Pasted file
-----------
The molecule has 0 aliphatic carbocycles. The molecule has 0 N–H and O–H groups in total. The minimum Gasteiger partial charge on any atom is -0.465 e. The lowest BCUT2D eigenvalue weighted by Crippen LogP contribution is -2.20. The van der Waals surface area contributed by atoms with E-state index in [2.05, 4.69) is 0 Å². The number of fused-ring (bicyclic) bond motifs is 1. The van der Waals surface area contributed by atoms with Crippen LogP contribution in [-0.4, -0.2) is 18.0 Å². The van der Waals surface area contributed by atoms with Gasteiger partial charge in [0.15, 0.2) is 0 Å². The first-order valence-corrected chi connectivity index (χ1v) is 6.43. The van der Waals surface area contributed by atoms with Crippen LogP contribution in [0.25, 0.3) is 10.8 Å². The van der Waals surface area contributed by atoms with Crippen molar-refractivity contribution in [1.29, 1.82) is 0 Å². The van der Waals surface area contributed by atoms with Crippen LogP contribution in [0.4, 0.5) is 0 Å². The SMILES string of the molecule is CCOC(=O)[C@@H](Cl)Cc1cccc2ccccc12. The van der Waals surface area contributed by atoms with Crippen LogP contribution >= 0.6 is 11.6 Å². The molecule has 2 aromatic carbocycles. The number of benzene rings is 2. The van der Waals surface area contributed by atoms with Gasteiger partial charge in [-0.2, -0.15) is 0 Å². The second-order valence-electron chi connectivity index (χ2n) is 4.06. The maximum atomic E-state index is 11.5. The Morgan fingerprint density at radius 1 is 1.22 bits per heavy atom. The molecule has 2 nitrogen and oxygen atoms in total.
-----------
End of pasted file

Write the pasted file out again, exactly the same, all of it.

The molecule has 0 aliphatic carbocycles. The molecule has 0 N–H and O–H groups in total. The minimum Gasteiger partial charge on any atom is -0.465 e. The lowest BCUT2D eigenvalue weighted by Crippen LogP contribution is -2.20. The van der Waals surface area contributed by atoms with E-state index in [2.05, 4.69) is 0 Å². The number of fused-ring (bicyclic) bond motifs is 1. The van der Waals surface area contributed by atoms with Crippen LogP contribution in [-0.4, -0.2) is 18.0 Å². The van der Waals surface area contributed by atoms with Gasteiger partial charge in [0.15, 0.2) is 0 Å². The first-order valence-corrected chi connectivity index (χ1v) is 6.43. The van der Waals surface area contributed by atoms with Crippen LogP contribution in [0.25, 0.3) is 10.8 Å². The van der Waals surface area contributed by atoms with Crippen molar-refractivity contribution in [1.29, 1.82) is 0 Å². The van der Waals surface area contributed by atoms with Crippen LogP contribution in [0.4, 0.5) is 0 Å². The SMILES string of the molecule is CCOC(=O)[C@@H](Cl)Cc1cccc2ccccc12. The van der Waals surface area contributed by atoms with Crippen LogP contribution >= 0.6 is 11.6 Å². The molecule has 2 aromatic carbocycles. The number of benzene rings is 2. The van der Waals surface area contributed by atoms with Gasteiger partial charge in [-0.2, -0.15) is 0 Å². The second-order valence-electron chi connectivity index (χ2n) is 4.06. The maximum atomic E-state index is 11.5. The Morgan fingerprint density at radius 1 is 1.22 bits per heavy atom. The molecule has 2 nitrogen and oxygen atoms in total.